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Learning Objectives:
¦ Introduction to Inventory Management.
¦ The Effect of Demand Uncertainty:
¦ Economic Order Quantity
¦ Reorder Points
¦ Service levels
¦ (s,S) Policy
¦ Periodic Review Policy
¦ Supply Contracts
¦ Risk Pooling
¦ Centralized vs. Decentralized Systems.
¦ Practical Issues in Inventory Management.

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rhere do we hold inventory?


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Types of Inventory
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rhy do we hold inventory?

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¦ Short life cycles for a number of products.
¦ Presence of many competing products.
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[y effectively managing inventory:


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[y not managing inventory successfully:

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Objectives of Inventory Management

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The inventory policy is affected by:

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¦ Service level

¦ Minimize costs


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Cost Structure:
¦ Order costs
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¦ oolding Costs
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¦ rarehouse rental, heat & lights
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¦ Losses due to Pilferage, Spoilage, Damage, or
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Two major questions are of interest in formulating


and solving the economic order quantity (EOQ)
model.

÷ oow much should be ordered when the inventory


for a given item is to be replenished?
÷ rhen the order for a given item should be
placed?

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¦ Total carrying cost is a linear function of carrying cost
rate and quantity ordered.
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Number
of units
on hand


 
 
 
    
  
Time
   
R = Reorder point
Q = Economic order quantity 
 
L = Lead time   

Cost Minimization Goal
[y adding the item, holding, and ordering costs
together, we determine the total cost curve, which in
turn is used to find the Qopt inventory order point that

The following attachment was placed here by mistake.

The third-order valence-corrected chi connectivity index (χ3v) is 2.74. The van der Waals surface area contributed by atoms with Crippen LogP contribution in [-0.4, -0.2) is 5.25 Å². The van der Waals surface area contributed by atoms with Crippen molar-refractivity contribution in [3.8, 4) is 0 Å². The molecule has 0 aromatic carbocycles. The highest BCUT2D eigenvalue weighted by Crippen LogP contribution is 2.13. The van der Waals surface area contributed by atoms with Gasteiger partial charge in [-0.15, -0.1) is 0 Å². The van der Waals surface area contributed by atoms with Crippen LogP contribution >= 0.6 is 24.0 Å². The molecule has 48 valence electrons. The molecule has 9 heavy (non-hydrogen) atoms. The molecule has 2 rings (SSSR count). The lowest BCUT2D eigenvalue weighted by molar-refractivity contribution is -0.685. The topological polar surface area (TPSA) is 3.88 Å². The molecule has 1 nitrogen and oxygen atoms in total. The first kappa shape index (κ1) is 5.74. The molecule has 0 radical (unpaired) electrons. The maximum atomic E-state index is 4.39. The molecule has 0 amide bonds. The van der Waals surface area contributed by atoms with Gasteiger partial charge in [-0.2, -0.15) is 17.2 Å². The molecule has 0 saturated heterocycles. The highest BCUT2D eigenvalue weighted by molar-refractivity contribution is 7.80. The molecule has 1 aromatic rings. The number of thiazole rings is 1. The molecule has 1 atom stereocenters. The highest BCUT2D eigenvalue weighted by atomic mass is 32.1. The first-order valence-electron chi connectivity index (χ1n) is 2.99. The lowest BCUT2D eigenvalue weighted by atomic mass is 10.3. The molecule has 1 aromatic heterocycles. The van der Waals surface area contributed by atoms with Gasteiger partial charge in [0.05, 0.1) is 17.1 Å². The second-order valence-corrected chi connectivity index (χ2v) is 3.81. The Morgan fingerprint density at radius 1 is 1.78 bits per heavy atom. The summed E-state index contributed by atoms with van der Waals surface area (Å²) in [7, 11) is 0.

minimizes total costs

Total Cost
C
O
S
T oolding
Costs
Annual Cost of
Items (DC)

Ordering Costs

QOPT
Order Quantity (Q)
TC=Total annual
[asic Fixed-Order Quantity (EOQ)
cost
Model Formula
D =Demand
Total Annual Annual Annual C =Cost per unit
Annual = Purchase " Ordering " Holding Q =Order quantity
Cost Cost Cost Cost S =Cost of placing
an order or setup
cost
R =Reorder point
L =Lead time
H=Annual holding

$  and storage cost

!%&$%" #" o per unit of inventory

 
Deriving the EOQ
¦ Using calculus, we take the first derivative of
the total cost function with respect to Q, and
set the derivative (slope) equal to zero, solving
for the optimized (cost minimized) value of Qopt

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re also need a         & ,
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tell us when to  & 


 
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EOQ Example (1) Problem Data

Given the information below, what are the EOQ and


reorder point?

Annual Demand = 1,000 units


Days per year considered in average
daily demand = 365
Cost to place an order = $10
oolding cost per unit per year = $2.50
Lead time = 7 days
Cost per unit = $15
EOQ Example (1) Solution
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40

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In summary, you place an optimal order of 90 units. In


the course of using the units to meet demand, when
you only have 20 units left, place the next order of 90
units.
EOQ Example (2) Problem Data
Determine the economic order quantity
and the reorder point given the following«

Annual Demand = 10,000 units


Days per year considered in average daily
demand = 365
Cost to place an order = $10
oolding cost per unit per year = 10% of cost
per unit
Lead time = 10 days
Cost per unit = $15
EOQ Example (2) Solution
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Place an order for 366 units. rhen in the course of


using the inventory you are left with only 274 units,
place the next order of 366 units.
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Example:
     
    
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D=20,000yds
s=$50
i=0.20
c=10

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EOQ = Q* = Ú 2V50V20000/(0.20V10)
= 1000 yds.

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The company must order 1000 yards when ever it


orders. At this EOQ

Annual order processing costs


=50V(20000/ )
= 50V(20000/1000)
= $1000

Annual Carrying Costs


=(0.20V10)V( /2)
= (0.20V10)V(1000/2)
= $1000

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!B % ( $


Annual TIC*= Annual order processing costs +


Annual carrying costs
= $1000 + $1000
= $2000

Annual TC* = Annual order processing costs +


Annual carrying costs + Item
Costs
= $1000+$1000+10V20000
= $202000

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Most companies treat the world as if it were


predictable:
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Recent technological advances have increased the
level of demand uncertainty:
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The three principles of all forecasting techniques: